Another way to approach the question is to ask: Who owns 'wealth'? It is the owners of wealth to whom 'we' are indebted. 90% of measurable wealth is owned by a few very rich people who assure us the world would come to an end if their wealth evaporated - which it would, if governments defaulted on national debts...

Miss Thing said...

“Dionysus the drunk boy on a panther--rank adolescent sweat--Pan goatman slogs through the solid earth up to his waist as if it were the sea, his skin crusted with moss & lichen--Eros multiplies himself into a dozen pastoral naked Iowa farm boys with muddy feet & pond-scum on their thighs.”

-“Paganism”, The Broadsheets of Ontological Anarchy

Will Decker said...

I suspect Clinton lied about that joint thing don't you? And, we all know just being in the same room with joint smokers helps you feel better.

The only time I have seen Clinton up close was when he was out campaigning for his wife. I was immediately taken over by remembering when my dad took me to see a Medicine Show. I was setting on my father's shoulders, in the crowd -- that small. That man up there on the stage was exactly Bill Clinton: Selling Magic - Mesmerizing us. He is larger than life up close. Something to be respected/valued: I think.

When he was campaigning for his first term as President I spoke out against him and still do sometimes. My political mentor was for him, making him tolerate an out spoken younger man. How wrong I was then, sometimes now, huh?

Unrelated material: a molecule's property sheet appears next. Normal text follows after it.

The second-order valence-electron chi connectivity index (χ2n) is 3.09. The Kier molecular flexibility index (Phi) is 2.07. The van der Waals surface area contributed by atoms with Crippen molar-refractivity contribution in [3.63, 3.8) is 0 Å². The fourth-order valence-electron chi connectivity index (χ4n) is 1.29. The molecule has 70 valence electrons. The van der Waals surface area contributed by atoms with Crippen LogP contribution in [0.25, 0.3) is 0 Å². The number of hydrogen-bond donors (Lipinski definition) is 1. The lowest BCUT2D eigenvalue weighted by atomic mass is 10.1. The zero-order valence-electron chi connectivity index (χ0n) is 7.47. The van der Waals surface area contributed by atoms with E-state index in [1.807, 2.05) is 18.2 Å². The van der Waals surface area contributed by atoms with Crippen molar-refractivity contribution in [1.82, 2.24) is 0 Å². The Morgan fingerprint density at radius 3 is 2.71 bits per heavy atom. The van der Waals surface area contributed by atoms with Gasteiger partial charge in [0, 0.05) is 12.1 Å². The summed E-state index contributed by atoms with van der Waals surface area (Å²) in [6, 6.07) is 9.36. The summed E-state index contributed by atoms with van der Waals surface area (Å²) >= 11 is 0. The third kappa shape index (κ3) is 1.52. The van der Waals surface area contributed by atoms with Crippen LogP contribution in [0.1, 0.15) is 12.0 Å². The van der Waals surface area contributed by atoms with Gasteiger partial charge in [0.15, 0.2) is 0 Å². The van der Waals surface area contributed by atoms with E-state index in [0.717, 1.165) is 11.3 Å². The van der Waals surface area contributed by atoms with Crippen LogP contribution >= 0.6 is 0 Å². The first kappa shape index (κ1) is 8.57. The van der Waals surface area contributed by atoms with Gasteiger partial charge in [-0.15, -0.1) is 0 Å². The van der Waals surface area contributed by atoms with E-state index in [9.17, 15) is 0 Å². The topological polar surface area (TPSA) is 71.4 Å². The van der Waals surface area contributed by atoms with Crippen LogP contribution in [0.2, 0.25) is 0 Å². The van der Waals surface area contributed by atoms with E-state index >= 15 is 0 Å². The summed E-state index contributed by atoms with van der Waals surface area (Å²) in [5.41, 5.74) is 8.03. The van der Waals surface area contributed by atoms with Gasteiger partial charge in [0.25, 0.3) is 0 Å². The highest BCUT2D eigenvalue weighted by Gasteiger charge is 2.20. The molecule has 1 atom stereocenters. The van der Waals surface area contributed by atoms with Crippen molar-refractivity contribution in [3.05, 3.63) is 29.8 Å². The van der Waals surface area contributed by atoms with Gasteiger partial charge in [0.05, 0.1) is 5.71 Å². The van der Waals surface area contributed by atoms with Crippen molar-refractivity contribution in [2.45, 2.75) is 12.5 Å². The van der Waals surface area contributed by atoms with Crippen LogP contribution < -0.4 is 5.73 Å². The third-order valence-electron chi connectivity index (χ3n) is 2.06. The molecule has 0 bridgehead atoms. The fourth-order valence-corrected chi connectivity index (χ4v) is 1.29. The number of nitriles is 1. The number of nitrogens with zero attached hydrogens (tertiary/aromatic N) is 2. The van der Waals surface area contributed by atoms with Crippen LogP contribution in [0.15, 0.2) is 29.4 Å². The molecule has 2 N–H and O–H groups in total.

Zaek said...

Bodmin's right to say that the pain won't be equally shared within the industrialized world, and especially not in the USA. I expect we'll see serious malnutrition among the poorest here within the next five or ten years.

In avoidance whereof I really have to get that crock pot. It's a good cheap way to cook, and from what Sidney says it sounds perfect for my skill level.

Zachary said...

Your comments on Bill Clinton are the most confused mutterings I have ever read. (That's not to say that I find your Deming worship much better!) You go off on strange and tortuous random walks of the mind which most closely resemble schizophrenic states.
You must be a politician, or maybe a preacher man like George Rekers who also has all these university credentials to back him up, but none from George Town (sic).

Uncle 2012 said...

Alright you're all invited to my place for a crock pot chicken dinner.

The only flames will be on the stove.

Brilliant thread comrades.

Will Decker said...

Non-Office Holding Politician.

About Clinton, I like him very much but sometimes I get very angry with him. As for Deming, I liked him very much but sometimes I get completely bored by his followers and supporter. But, every-once-in-a-while brilliant ones come along. And I think underlying everything he said he loved little girls and was most of all trying to make the world better for them.